Former officer claims firing was retaliation
A former Montgomery police officer claims he was suspended by borough council just before he was about to make a drug arrest involving two council members and also as retaliation by borough officials for seeking a raise.
Eric Winters filed a federal lawsuit in U.S. Middle District Court this week and alleges First Amendment retaliation, claiming council and the borough expressed hostility toward the presentation of grievances under the collective bargaining agreement by the union.
Winters was suspended May 4. His lawsuit is against the borough and its council members over his ultimate termination the following month.
Winters alleges the borough violated the “whistle blower” law after Winters witnessed alleged waste and wrongdoing.
Winters said he received complaints from people and that he was fired as a result of retaliation for actions the mayor asked him to take.
The lawsuit alleges two council members were selling or using illegal drugs, but they have not been charged. The suit also alleges drugs and evidence were seized.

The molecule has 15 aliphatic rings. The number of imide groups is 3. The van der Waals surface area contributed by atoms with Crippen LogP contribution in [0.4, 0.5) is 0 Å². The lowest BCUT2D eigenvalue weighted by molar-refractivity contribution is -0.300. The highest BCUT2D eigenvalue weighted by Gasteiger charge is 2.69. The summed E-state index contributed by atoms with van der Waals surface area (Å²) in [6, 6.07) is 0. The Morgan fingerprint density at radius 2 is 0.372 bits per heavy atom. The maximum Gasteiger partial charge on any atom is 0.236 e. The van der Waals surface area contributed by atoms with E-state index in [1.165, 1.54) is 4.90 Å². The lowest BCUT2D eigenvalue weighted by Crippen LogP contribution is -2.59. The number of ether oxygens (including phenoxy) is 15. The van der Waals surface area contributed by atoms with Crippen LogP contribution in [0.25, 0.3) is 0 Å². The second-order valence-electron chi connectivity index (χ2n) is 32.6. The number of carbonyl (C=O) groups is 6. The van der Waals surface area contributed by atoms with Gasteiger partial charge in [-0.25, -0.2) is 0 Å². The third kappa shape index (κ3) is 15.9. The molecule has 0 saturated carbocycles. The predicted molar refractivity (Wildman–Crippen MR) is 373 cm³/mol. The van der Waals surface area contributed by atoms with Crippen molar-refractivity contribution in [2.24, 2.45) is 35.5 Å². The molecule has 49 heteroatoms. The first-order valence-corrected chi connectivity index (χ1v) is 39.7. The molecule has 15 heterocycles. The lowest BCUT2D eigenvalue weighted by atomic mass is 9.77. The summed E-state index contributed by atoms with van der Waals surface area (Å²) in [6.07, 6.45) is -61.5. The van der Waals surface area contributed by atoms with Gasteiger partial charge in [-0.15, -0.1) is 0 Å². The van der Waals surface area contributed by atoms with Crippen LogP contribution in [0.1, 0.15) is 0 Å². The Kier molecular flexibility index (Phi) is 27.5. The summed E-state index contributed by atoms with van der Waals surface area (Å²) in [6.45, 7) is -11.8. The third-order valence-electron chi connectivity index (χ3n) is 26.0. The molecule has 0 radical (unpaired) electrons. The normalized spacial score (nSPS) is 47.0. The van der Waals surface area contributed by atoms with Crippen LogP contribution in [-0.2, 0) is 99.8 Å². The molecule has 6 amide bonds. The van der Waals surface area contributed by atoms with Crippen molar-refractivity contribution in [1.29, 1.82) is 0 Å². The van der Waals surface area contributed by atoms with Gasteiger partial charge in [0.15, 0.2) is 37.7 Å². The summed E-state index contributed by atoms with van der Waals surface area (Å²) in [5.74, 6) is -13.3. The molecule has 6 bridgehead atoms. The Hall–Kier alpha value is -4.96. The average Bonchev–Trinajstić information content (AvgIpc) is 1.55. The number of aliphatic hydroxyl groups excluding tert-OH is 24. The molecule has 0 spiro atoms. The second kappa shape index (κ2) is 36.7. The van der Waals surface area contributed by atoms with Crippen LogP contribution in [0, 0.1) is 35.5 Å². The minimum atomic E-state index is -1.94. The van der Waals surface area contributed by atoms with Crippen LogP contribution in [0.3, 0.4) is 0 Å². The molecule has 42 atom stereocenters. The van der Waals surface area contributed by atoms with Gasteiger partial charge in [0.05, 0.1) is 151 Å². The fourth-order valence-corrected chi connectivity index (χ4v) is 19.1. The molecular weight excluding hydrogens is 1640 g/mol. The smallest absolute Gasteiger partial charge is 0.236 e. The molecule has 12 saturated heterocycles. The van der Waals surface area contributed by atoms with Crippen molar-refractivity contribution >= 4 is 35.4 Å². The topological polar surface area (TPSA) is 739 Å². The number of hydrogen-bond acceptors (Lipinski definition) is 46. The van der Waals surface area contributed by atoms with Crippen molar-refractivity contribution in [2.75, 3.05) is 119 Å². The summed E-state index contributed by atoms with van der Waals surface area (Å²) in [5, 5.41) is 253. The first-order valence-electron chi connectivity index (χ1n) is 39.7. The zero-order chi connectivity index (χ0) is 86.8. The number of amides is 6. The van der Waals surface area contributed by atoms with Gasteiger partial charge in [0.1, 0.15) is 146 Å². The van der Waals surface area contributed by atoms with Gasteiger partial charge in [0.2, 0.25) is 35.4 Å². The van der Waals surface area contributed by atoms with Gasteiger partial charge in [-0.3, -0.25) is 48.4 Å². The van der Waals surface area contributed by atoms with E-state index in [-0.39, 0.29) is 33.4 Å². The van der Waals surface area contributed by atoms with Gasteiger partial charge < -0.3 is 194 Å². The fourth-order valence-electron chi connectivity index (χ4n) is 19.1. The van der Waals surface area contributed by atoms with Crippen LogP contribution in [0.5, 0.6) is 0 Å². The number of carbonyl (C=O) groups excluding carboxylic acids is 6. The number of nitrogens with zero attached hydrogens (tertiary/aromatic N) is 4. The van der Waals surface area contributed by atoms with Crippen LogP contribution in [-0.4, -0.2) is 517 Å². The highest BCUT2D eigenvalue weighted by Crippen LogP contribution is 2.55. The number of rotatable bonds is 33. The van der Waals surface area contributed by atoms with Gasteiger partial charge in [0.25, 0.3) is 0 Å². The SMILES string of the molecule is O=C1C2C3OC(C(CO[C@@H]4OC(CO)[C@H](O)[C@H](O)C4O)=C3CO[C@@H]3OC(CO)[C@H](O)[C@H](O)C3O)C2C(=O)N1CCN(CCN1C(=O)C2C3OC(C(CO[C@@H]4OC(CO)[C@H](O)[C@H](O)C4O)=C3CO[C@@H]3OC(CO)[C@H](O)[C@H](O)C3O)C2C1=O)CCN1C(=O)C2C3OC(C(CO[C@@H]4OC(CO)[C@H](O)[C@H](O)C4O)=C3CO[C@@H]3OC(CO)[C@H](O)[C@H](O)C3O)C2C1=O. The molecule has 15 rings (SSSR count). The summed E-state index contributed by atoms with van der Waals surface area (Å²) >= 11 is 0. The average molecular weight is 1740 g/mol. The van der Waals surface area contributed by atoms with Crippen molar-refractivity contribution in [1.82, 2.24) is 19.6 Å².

Winters in his suit also accuses council President Susan Andrews of state Ethics Law violations for voting on police compensation items because her husband Jeffrey Houseknecht is a member of the department.
He also questions her voting to give money to the volunteer fire department, of which she is a member, he said.
The complaint also alleges Councilman Clayton Steward falsely stated on notarized forms that he lived in the borough. He moved out of the borough briefly due to COVID-19 pandemic concerns but has moved back, the suit said.
Winters, who was hired in 2016 as a police officer in the borough of about 1,500, was named officer-in-charge in June 2019, after the chief resigned.
He was promoted to corporal last October and two months later he requested a pay raise because he was serving in a dual capacity of corporal and officer-in-charge.
The request was denied and he filed a grievance. He is seeking compensatory and punitive damages, reinstatement and back pay contending the borough officials retaliated against him, violated the state’s “whistle blower” law related to the drug investigation and wrongly discharged him.